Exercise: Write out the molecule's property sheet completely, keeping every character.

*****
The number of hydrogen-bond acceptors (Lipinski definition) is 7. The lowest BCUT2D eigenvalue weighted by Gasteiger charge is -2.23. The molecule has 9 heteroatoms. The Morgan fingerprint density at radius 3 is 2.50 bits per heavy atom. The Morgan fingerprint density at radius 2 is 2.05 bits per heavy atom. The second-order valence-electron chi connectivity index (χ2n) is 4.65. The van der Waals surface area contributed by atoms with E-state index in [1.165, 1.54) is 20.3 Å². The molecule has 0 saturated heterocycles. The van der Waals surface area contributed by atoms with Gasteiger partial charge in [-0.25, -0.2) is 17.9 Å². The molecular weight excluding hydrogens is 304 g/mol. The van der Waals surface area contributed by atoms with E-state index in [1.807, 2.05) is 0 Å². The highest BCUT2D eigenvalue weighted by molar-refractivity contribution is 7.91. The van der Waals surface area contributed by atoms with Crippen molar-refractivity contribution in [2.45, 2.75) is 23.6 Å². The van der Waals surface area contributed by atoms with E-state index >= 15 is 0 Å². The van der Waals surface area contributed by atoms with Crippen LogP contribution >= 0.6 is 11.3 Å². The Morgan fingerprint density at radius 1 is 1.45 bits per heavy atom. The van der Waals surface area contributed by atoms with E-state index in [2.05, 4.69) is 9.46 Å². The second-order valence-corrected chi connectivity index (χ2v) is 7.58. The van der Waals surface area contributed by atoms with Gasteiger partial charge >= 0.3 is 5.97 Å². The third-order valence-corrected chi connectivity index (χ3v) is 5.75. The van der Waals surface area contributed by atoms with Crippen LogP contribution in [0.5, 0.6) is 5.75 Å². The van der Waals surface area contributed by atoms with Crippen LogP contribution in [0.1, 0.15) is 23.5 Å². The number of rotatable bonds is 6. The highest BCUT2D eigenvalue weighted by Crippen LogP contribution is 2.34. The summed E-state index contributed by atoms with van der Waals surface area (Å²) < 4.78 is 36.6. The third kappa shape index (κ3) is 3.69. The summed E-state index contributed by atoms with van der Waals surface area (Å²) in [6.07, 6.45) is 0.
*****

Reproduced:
The number of hydrogen-bond acceptors (Lipinski definition) is 7. The lowest BCUT2D eigenvalue weighted by Gasteiger charge is -2.23. The molecule has 9 heteroatoms. The Morgan fingerprint density at radius 3 is 2.50 bits per heavy atom. The Morgan fingerprint density at radius 2 is 2.05 bits per heavy atom. The second-order valence-electron chi connectivity index (χ2n) is 4.65. The van der Waals surface area contributed by atoms with E-state index in [1.165, 1.54) is 20.3 Å². The molecule has 0 saturated heterocycles. The van der Waals surface area contributed by atoms with Gasteiger partial charge in [-0.25, -0.2) is 17.9 Å². The molecular weight excluding hydrogens is 304 g/mol. The van der Waals surface area contributed by atoms with E-state index in [1.807, 2.05) is 0 Å². The highest BCUT2D eigenvalue weighted by molar-refractivity contribution is 7.91. The van der Waals surface area contributed by atoms with Crippen molar-refractivity contribution in [2.45, 2.75) is 23.6 Å². The van der Waals surface area contributed by atoms with E-state index >= 15 is 0 Å². The van der Waals surface area contributed by atoms with Crippen LogP contribution >= 0.6 is 11.3 Å². The Morgan fingerprint density at radius 1 is 1.45 bits per heavy atom. The van der Waals surface area contributed by atoms with E-state index in [2.05, 4.69) is 9.46 Å². The second-order valence-corrected chi connectivity index (χ2v) is 7.58. The van der Waals surface area contributed by atoms with Gasteiger partial charge >= 0.3 is 5.97 Å². The third-order valence-corrected chi connectivity index (χ3v) is 5.75. The van der Waals surface area contributed by atoms with Crippen LogP contribution in [0.5, 0.6) is 5.75 Å². The van der Waals surface area contributed by atoms with Crippen LogP contribution in [0.1, 0.15) is 23.5 Å². The number of rotatable bonds is 6. The highest BCUT2D eigenvalue weighted by Crippen LogP contribution is 2.34. The summed E-state index contributed by atoms with van der Waals surface area (Å²) < 4.78 is 36.6. The third kappa shape index (κ3) is 3.69. The summed E-state index contributed by atoms with van der Waals surface area (Å²) in [6.07, 6.45) is 0.